Geology and Mineralogy
Our mountains are principally composed of gneiss, with smaller dasplays of quartz rock and red sandstone. The same gneis rocks and clay generally meet us on tbe plain. In the heights of the country, limestone is found in beds in the gneiss, and is wrought for agricultural purposes by the tenantry in the neighbourhood. In Kishorn, limestone is abundant.

Hydrography
A few chalybeate springs are scattered over different parts of the country, but they are not of such a nature as to indicate the existence of extensive strata of iron.

Zoology
The animals which inhabit the parish are: deer, roe, fox, polecat, and weasel. Game, moorfowl, partridge, plover, and ptarmigan. In our lakes, wild-duck abound, singing-birds, thrush, lark, linnet, blackbird, and redbreast; water-birds, gulls (they have their nests in islands in our mountain lakes), duck, scart, curlew, sea-lark, and oyster-eater. The black eagle builds in some of the most inaccessible rocks, but as great pains have been taken to destroy the species, it is now rare. The kite has his eyrie. Of migratory birds, swans visit us occasionally in winter, wagtail in February, swallow in April, and cuckoo about the same time.

In the river Carron, salmon are found early in the season; but they are most numerous in June, July, and August, during which months sea trout also come up in considerable numbers. Forty years ago, a common fisher could easily take with the rod twenty salmon in a day; at present, the most experienced angler will be contented with one good fish. Several species of fishes are taken in the Frith, but herring may be said to be the only species of importance in an economical point of view. The herring fishing has been unsuccessful for the last ten years, and may now be considered rather a losing concern, inasmuch as the profits of the few favourable seasons can hardly counterbalance the outlays of these and other seasons, during which a supply for home consumption is the utmost that can be secured.

II. CIVIL HISTORY

Impenetrable darkness rests on the history of this distriet till within a late period. It was for many ages the scene of the barbarous depredations of contending clans, who, as the use of letters was little known among them, left no other memorial of their transactions than the dubious records of traditional poetry. At an early period, the parish was in the possession of several chiefs, the principal of whom was Macdonald of Glengarry, who had the Western part at Strome. All these were gradually dispossessed by Seaforth, Lord Kintail, who took the Castle of Strome in 1609, as recorded in the last Statistical Account.

Not farther back than the middle of last century, the inhabitants of this district were involvod in the most dissolute barbarity. The records of presbytery, which commence in 1724, are stained with accounts of black and bloody crimes, exhibiting a picture of wildness, ferocity, and gross indulgence, consistent only with a state of savagism. The people, under the influence of no religion, but, from political considerations, attached to Episcopacy, conceived a rooted dislike to the Presbyterian system, which all the prudence of the clergy was for some time unable to eradicate. In March 1725, we find the presbytery of Gairloch (now presbytery of Lochcarron) obliged to hold a meeting at Kilmorack, as the presbytery, to use the language of the record, had no access to meet in their own bounds, since they had been rabbled at Lochalsh on 16th September 1724, that being the day appointed for a parochial visitation there. From a petition which Mr Sage (the first Presbytenan minister of Lochcarron, settled in 1726) presents to the presbytery in 1731 praying for an act of transportability, we see that he considered his life often in danger; that only one family attended regularly on his ministry, and that he despaired of being of any service in the place. Mr Sage laboured in the place for forty-seven years. By his prudent conduct, he gradually conciliated the affections of the people, and mitigated the rancour of their prejudices, and was instrumental in bringing them to a state of comparative civilization.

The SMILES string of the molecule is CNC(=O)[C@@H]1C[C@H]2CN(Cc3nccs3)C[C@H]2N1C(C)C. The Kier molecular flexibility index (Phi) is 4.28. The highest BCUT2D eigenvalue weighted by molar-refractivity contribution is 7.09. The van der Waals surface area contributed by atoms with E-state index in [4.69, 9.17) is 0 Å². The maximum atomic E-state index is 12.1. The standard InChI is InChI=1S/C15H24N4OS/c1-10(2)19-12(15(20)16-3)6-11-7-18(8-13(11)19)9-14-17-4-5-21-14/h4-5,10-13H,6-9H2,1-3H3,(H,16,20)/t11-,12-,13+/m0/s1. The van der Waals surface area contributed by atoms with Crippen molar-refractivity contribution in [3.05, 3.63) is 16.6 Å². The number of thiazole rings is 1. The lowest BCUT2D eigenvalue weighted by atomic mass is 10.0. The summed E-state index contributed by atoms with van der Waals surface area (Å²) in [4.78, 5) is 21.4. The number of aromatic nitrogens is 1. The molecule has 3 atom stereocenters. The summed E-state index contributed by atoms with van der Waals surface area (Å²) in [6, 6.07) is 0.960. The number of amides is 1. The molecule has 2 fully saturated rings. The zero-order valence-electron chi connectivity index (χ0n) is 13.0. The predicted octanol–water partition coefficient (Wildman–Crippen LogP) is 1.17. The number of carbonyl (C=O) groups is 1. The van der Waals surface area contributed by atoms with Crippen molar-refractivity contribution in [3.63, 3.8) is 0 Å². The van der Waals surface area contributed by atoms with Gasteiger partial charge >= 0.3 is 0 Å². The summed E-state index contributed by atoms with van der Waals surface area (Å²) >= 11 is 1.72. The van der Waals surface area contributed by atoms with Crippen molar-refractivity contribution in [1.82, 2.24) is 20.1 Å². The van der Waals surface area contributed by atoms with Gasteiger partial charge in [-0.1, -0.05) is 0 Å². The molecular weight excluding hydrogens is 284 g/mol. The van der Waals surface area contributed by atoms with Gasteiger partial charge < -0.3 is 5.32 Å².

Eminent Men
About the time that Mr Sage was settled in the parish, flourished William and Alexander Mackenzie, brothers, the authors of some Gaelic poems. Such of the effusions of William as have eseaped the ravages of time exhibit the dijecta membra poetae, and serve to excite our regret that so much has been lost. His elegy on his brother’s death, in tenderness of sentiment and felicity of expression, will not shrink from a comparison with some of the most successful efforts of the cultivated muse.

Antiquities
We have no monuments of antiquity to interest the antiquarian. The ruins of Strome Castle still remain, and on the rising ground behind Janetown, and at Langanduin in Kishorn, we have one of those circular buildinge or duin so frequent on the west coast.